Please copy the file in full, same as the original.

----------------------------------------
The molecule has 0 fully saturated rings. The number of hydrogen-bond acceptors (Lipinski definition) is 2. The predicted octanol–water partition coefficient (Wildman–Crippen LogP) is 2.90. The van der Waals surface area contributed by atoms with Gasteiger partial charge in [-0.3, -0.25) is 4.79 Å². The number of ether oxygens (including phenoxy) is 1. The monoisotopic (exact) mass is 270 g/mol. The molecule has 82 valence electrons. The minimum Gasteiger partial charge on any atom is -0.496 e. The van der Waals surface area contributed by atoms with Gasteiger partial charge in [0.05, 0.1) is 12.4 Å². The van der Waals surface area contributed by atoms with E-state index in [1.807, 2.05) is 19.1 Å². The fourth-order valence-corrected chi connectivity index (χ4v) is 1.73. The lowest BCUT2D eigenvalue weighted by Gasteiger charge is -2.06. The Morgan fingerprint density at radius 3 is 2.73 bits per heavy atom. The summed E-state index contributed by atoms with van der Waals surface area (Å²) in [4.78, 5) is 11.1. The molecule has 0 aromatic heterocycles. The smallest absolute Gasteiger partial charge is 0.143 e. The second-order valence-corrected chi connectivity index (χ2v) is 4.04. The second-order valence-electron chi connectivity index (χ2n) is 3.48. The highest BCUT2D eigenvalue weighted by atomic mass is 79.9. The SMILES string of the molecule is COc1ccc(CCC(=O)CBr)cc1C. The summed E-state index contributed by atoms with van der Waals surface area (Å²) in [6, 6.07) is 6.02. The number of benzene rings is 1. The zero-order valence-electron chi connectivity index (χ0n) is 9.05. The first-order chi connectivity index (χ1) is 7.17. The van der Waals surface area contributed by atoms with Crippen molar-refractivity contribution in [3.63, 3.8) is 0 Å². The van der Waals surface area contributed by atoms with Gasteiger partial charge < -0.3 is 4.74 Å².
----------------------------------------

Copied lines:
The molecule has 0 fully saturated rings. The number of hydrogen-bond acceptors (Lipinski definition) is 2. The predicted octanol–water partition coefficient (Wildman–Crippen LogP) is 2.90. The van der Waals surface area contributed by atoms with Gasteiger partial charge in [-0.3, -0.25) is 4.79 Å². The number of ether oxygens (including phenoxy) is 1. The monoisotopic (exact) mass is 270 g/mol. The molecule has 82 valence electrons. The minimum Gasteiger partial charge on any atom is -0.496 e. The van der Waals surface area contributed by atoms with Gasteiger partial charge in [0.05, 0.1) is 12.4 Å². The van der Waals surface area contributed by atoms with E-state index in [1.807, 2.05) is 19.1 Å². The fourth-order valence-corrected chi connectivity index (χ4v) is 1.73. The lowest BCUT2D eigenvalue weighted by Gasteiger charge is -2.06. The Morgan fingerprint density at radius 3 is 2.73 bits per heavy atom. The summed E-state index contributed by atoms with van der Waals surface area (Å²) in [4.78, 5) is 11.1. The molecule has 0 aromatic heterocycles. The smallest absolute Gasteiger partial charge is 0.143 e. The second-order valence-corrected chi connectivity index (χ2v) is 4.04. The second-order valence-electron chi connectivity index (χ2n) is 3.48. The highest BCUT2D eigenvalue weighted by atomic mass is 79.9. The SMILES string of the molecule is COc1ccc(CCC(=O)CBr)cc1C. The summed E-state index contributed by atoms with van der Waals surface area (Å²) in [6, 6.07) is 6.02. The number of benzene rings is 1. The zero-order valence-electron chi connectivity index (χ0n) is 9.05. The first-order chi connectivity index (χ1) is 7.17. The van der Waals surface area contributed by atoms with Crippen molar-refractivity contribution in [3.63, 3.8) is 0 Å². The van der Waals surface area contributed by atoms with Gasteiger partial charge < -0.3 is 4.74 Å².